updated 06:20 pm EDT, Tue September 14, 2010
Deutsche Telekom's Obermann suspect in corruption
T-Mobile's parent company Deutsche Telekom this evening confirmed that its CEO Rene Obermann was a suspect in a German corruption investigation. He and seven other targets are being checked for involvement in a scheme that allegedly saw DT refuse to pay dividends to Macedonia's Makedonski Telekom in 2005 unless it agreed to shut out the possibility of competition. The investigation, started in Bonn, was prompted by the US Securities and Exchange Commission after it wanted help for its own probe, which hasn't considered Obermann as a suspect.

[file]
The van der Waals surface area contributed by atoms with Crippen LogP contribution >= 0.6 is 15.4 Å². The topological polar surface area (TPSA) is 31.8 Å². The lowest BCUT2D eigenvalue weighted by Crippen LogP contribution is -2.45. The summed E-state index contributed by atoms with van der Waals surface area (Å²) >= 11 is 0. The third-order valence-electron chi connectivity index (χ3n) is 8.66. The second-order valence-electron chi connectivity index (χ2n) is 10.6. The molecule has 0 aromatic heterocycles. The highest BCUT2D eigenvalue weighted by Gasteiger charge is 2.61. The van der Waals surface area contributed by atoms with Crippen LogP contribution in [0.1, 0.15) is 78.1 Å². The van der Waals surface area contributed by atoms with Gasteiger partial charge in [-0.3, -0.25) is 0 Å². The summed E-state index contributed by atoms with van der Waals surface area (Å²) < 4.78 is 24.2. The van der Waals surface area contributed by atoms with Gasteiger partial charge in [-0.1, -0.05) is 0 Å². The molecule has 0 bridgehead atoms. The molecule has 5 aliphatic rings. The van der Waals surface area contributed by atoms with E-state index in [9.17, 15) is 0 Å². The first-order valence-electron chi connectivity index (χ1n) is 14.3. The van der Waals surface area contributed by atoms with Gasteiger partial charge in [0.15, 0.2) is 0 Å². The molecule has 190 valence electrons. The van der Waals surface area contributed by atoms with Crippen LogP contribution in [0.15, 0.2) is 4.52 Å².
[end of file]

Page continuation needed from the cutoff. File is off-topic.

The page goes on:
A spokesman for the telecom giant, Mark Nierwetberg, repeatedly claimed to Bloomberg that the claims were false and that some weren't working for DT at the time.
An SEC filing on February 25, however, revealed that about $40.4 million in fake contracts existed both in Macedonia and Montenegro, over 20 of which were conducted through suspicious contract work that involved consulting and lobbying. While the connections haven't been confirmed, they suggested that outside contractors may have been used to distance the connections between DT and the payments.
Obermann has been in full charge of DT since 2006 and has faced an uphill struggle ever since. A failing UK unit led to a virtually necessary merger with Orange UK to keep it alive. In the US, T-Mobile has been stuck as the fourth largest carrier for several years and is only getting smaller, both due to the absence of halo devices like the iPhone but also because of its network reach and the use of a rare 3G frequency that prevents it from getting the same devices in a timely fashion.